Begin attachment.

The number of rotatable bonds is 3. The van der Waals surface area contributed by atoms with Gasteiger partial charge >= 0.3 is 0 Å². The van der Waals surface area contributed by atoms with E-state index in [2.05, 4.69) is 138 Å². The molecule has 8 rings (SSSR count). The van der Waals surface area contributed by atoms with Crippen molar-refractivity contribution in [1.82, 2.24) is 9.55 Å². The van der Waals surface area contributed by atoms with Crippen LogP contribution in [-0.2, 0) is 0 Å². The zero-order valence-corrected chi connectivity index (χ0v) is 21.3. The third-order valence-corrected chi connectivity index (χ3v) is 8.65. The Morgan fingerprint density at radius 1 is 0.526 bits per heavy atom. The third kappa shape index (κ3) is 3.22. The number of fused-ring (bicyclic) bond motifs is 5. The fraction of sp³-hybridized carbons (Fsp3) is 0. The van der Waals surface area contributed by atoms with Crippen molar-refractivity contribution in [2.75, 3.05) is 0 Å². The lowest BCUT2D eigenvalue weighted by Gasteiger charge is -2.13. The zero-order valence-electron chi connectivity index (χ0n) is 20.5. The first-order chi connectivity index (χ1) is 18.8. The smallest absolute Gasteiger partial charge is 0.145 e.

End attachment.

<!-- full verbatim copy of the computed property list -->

The number of rotatable bonds is 3. The van der Waals surface area contributed by atoms with Gasteiger partial charge >= 0.3 is 0 Å². The van der Waals surface area contributed by atoms with E-state index in [2.05, 4.69) is 138 Å². The molecule has 8 rings (SSSR count). The van der Waals surface area contributed by atoms with Crippen molar-refractivity contribution in [1.82, 2.24) is 9.55 Å². The van der Waals surface area contributed by atoms with Crippen LogP contribution in [-0.2, 0) is 0 Å². The zero-order valence-corrected chi connectivity index (χ0v) is 21.3. The third-order valence-corrected chi connectivity index (χ3v) is 8.65. The Morgan fingerprint density at radius 1 is 0.526 bits per heavy atom. The third kappa shape index (κ3) is 3.22. The number of fused-ring (bicyclic) bond motifs is 5. The fraction of sp³-hybridized carbons (Fsp3) is 0. The van der Waals surface area contributed by atoms with Crippen molar-refractivity contribution in [2.75, 3.05) is 0 Å². The lowest BCUT2D eigenvalue weighted by Gasteiger charge is -2.13. The zero-order valence-electron chi connectivity index (χ0n) is 20.5. The first-order chi connectivity index (χ1) is 18.8. The smallest absolute Gasteiger partial charge is 0.145 e.